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Yamaha VL70m

Breath-controller Sequencing Workshop By Paul White
Published January 1998

Yamaha VL70M

Paul White finds a few ways around the restricted breath‑control facilities of the Yamaha VL70m.

Some instruments you swear by, while others you swear at, but with Yamaha's VL70m it boils down to a bit of each. By combining the VL70's physical modelling with breath control you can create some of the most realistic and musically articulate synthetic wind sounds available at any price, but there's a serious fly in the ointment. For some reason that even Yamaha UK can't figure out, the Japanese designers of the VL70m optimised it for live use, but it never seems to have crossed their minds that anyone would use it with a sequencer. Of course, the VL70m is a pretty regular MIDI module in most respects, so using it with a sequencer is straightforward enough — unless you want to use the breath controller.

The Problem

The problem is that the breath controller is built into the module itself, and any breath control data is merged with any note data present at the output. If you put the VL70m on your sequencer output with all your other modules, the breath controller data isn't recorded, whereas if you connect your VL70m between your master keyboard and your sequencer input, the breath controller data is recorded, but now there's no way to play the sequence back via the module. Try as you might to get around this problem, the outcome is that you can't have the VL70m connected so that it allows you to both record breath controller data and play back sequences without setting up a MIDI loop — with the usual consequences. Those lateral thinkers with programmable MIDI patchbays that also include selective data filtering can probably dig their way out of this problem, but for the rest of us there are a couple of simple alternatives.

The Solutions

Solution one is to abandon the internal breath controller and either use a master keyboard with a dedicated breath‑control input, or buy a separate MIDI breath controller and merge its output with that of your master keyboard. A few of Yamaha's BC2 breath controllers are still available direct from them at £40 including VAT, while their current model, the BC3, retails for £69 including VAT. The only other breath controller we know of, the Anatek wind machine, is now in very short supply.

A second, more inexpensive possibility is to use a MIDI switcher to change your VL70m's position in the MIDI chain between recording and playback. Sadly I don't know of anything cheap and cheerful that does the job, but I have worked out the wiring diagram if you want to build your own (see page 230). Essentially, the idea is to place the VL70m between the master keyboard and the sequencer input when recording, then flip a switch to connect it to the MIDI output of the sequencer (or to the end of an existing MIDI chain) when playing back. MIDI connections comprise two signal conductors plus a ground, but the ground can be left connected at all times, so you only need to switch two conductors. Ground is the centre pin on a MIDI DIN socket, and all five sockets on the switcher should have their grounds linked together.

Figure 1: Making the MIDI switcher.Figure 1: Making the MIDI switcher.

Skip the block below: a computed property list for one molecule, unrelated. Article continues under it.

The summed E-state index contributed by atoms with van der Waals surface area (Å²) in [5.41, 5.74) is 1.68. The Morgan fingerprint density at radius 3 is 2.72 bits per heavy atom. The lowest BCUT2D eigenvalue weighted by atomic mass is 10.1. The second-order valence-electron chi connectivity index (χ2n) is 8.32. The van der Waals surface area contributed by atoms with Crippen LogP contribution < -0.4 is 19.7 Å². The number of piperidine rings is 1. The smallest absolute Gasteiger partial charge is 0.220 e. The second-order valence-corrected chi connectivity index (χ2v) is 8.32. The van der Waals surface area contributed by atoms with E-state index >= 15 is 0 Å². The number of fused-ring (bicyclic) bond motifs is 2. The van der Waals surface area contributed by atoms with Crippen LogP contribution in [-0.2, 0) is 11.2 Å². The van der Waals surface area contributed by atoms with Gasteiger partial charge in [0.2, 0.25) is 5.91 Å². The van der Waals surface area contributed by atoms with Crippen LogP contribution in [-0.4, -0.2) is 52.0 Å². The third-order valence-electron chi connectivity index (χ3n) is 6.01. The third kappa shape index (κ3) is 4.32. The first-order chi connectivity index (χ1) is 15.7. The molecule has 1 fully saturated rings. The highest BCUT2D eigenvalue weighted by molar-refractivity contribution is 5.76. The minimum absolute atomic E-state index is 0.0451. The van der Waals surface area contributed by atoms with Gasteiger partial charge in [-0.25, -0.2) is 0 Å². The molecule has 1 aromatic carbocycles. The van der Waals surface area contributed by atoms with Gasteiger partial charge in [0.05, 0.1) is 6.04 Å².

The switch in question may either be a wafer switch or a push‑button, but it needs at least six pairs of changeover contacts to do the job. Numerous suitable switches are available via companies such as RS Components, so I'll leave the actual choice of switch up to you. The two small diagrams at the bottom of Figure 1 show the MIDI signal flow in both the Record and Playback switch positions. The VL70m must be set to the same MIDI channel as your master keyboard so that you can hear it while recording, but as most sequencers automatically re‑channelise MIDI data, this is usually a matter of setting up the keyboard to match the VL70m. Because the master keyboard's MIDI Out is passed through the VL70m, it is automatically merged with any breath data before being recorded by the sequencer.

For playback, the switch automatically routes the master keyboard directly to your sequencer, allowing you to record sequenced parts using other modules, and the VL70m is connected onto the end of an existing MIDI Thru chain or to its own sequencer MIDI Out. The VL70m can thus play back the recorded data, including any breath controller parts, without causing a MIDI feedback loop.


Using a VL70m without breath control is like using a synth with no pitch‑bend, vibrato or aftertouch, but 10 times worse. If you're not going to use the breath controller, you either have to get very nifty at using other MIDI controllers instead, or resign yourself to the fact that it's going to sound rather flat. Even though Yamaha don't make it easy to rig up the breath control, it's worth persevering because the VL70m really is a fabulous instrument with it.

If you don't like the idea of soldering up switch boxes, you can always pay a local electronics enthusiast to do it for you. All you need are five 5‑pin, 180‑degree DIN sockets, a suitable 6‑way changeover switch, a plastic project box and some wire. The whole thing shouldn't cost more than around £15, and it'll make using your VL70m so much easier. If anybody else has come up with a novel solution to this problem, please let us know and we'll print it.

Quick Tip

One other tip is to unplug the breath controller before you play back a sequence, otherwise any audio picked up by the mouthpiece will merge with the existing breath data and track playback will be disrupted.